5 Interesting Facts About the Stock Market and Economy You May Not Know

We’re in a moment in history where few things seem normal, and there are many unknowns. This dynamic also means that several economic data points (which I’ll detail below) have also moved into ‘first-time-in-history’ territory, which may seem worrisome, but I will argue is not inherently negative. This week’s column will take a look at five interesting facts about the stock market and the economy today, while explaining why each one matters.
Fact #1: Altogether, the balance sheets at global central banks are growing at a 33% year-over-year pace. Here in the U.S. the Fed’s measure of money supply (M2) is growing at a 23% year-over-year pace.
M2 Money Supply Year-Over-Year Growth in the U.S.
Source: Federal Reserve Bank of St. Louis
Why this matters: The world is awash in liquidity, and central banks show few signs of letting up. If anything, central banks are likely to expand balance sheets even further in the coming months and quarters, which by itself is a bullish indicator, in my view. I have written before that this liquidity backdrop makes it difficult to be bearish, even if economic data remains weak in the near-term. The well-known phrase “don’t fight the Fed” applies.
Fact #2: During this ongoing market rally, the five biggest U.S. companies have seen their valuations climb to over 30x earnings. The spread between these five companies’ valuations, and the remaining companies in the S&P 500’s valuations, is wide and getting wider.
Why this matters: Many readers have likely seen the stat-lines before – the biggest U.S. companies, largely in the realm of technology, are disproportionately driving returns for the S&P 500. But the real reason these runaway valuations matter, in my view, is that the markets tend to mean revert over time. The last time the spread between the biggest companies’ valuations and the remaining S&P 500 companies’ valuations were this wide was in 2018. A major market correction that year narrowed the gap quickly.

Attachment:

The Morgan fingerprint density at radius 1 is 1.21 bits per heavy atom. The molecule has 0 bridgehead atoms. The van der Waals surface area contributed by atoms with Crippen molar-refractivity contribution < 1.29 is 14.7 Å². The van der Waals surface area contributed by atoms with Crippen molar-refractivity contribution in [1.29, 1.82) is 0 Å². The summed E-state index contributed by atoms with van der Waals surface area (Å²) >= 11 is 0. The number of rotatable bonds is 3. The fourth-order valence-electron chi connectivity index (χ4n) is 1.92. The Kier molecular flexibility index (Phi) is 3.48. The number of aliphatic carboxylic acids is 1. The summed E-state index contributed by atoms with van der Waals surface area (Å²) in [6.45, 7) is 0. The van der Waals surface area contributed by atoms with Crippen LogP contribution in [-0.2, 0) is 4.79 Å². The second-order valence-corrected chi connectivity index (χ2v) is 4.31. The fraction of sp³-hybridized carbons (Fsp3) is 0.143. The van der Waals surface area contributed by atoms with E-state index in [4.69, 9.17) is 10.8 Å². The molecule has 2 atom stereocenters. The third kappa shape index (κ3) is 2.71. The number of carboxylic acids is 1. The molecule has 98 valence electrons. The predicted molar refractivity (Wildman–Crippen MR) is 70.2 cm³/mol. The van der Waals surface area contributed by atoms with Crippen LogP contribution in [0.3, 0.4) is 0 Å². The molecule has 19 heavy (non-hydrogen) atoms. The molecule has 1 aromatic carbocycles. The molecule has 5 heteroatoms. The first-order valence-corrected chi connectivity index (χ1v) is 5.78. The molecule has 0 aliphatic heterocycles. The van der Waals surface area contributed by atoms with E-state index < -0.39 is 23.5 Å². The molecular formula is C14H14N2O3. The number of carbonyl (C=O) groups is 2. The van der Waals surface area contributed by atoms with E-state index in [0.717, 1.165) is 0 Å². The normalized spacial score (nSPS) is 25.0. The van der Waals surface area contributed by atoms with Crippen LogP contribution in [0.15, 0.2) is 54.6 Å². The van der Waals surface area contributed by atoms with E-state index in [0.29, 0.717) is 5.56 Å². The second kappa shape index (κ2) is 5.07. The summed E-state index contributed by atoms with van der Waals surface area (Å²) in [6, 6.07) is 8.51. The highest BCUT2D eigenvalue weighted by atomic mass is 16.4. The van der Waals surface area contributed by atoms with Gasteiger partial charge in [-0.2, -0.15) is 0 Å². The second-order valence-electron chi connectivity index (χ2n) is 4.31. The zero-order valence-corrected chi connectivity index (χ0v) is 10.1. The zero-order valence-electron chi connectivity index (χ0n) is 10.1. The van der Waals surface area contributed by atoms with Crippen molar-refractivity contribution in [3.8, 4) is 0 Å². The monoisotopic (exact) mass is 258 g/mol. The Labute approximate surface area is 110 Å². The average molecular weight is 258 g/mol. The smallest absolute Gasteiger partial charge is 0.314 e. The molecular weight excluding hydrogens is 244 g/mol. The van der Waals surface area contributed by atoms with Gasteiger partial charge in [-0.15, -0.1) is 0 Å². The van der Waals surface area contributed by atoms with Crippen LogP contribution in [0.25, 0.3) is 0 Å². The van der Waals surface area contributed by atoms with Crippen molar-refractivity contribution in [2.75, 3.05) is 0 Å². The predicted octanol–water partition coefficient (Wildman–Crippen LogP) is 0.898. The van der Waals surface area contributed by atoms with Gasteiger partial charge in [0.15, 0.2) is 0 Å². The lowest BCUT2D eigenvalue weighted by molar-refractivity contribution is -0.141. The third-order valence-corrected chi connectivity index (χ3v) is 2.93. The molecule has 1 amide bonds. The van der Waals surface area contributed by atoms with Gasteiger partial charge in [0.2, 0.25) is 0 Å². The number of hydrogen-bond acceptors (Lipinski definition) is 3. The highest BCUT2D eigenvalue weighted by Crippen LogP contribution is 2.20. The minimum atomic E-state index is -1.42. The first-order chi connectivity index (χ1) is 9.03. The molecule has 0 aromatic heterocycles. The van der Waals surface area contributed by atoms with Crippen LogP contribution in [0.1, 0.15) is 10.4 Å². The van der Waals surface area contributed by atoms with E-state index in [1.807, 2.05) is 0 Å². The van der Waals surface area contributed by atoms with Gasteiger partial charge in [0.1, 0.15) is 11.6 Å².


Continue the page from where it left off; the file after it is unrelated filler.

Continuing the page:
Fact #3: Five of the largest companies in the S&P 500 – MSFT (Microsoft), AMZN (Amazon), GOOG (Google) & FB (Facebook) – make up nearly 25% or a quarter of the S&P 500’s total market cap. For the Russell 1000 Growth Index, these five stocks make up 34% of the index. For the NASDAQ, the number swings up to 48%!
Why this matters: Though it may feel unsustainable for a handful of companies to account for such a large percentage of an index’s market capitalization, I would note that a correction may ultimately lead to a rotation of capital from high valuation names to low valuation names. In other words, all ships do not necessarily have to sink if the biggest names undergo some selling pressure.
Fact #4: Even though the S&P 500 is nearing new all-time highs, only about a quarter of stocks in the index are within 5% of their own all-time highs. Nearly half of index constituents are over 20% from their all-time highs.
Why this matters: The takeaway here is similar to the takeaway above, in that a small percentage of stocks have been driving total return for the index. I expect some mean reversion moving forward, and thus believe a diversified approach is very important in the current environment.
Fact 5: At the beginning of earnings season, S&P 500 earnings were forecast to decline -43%. The actual outcome has been better than expected.
Why this matters: Anytime outcomes are better than expectations – especially when it comes to earnings – stock prices tend to go up. I think it is fair to assess that better-than-expected earnings have been contributing significantly to the current rally. Total earnings (or aggregate net income) for the 445 S&P 500 members that have reported as of this writing are down -34.8% on -10.9% lower revenues. But 80.2% of these 445 index members have beaten consensus EPS estimates and the corresponding revenue beats percentage is 63.1%, with a blended beats percentage of 56.4%.

Bottom Line for Investors

Hopefully readers find these data points and takeaways helpful in making sense of the current market. The bottom line here may be that in a world awash in liquidity and with companies doing a little better than expected, the case for a well-diversified portfolio is paramount. In short, now is not the time to go all-in on just the biggest U.S. tech companies, nor is it the time to bet against the U.S. economy, in my view.


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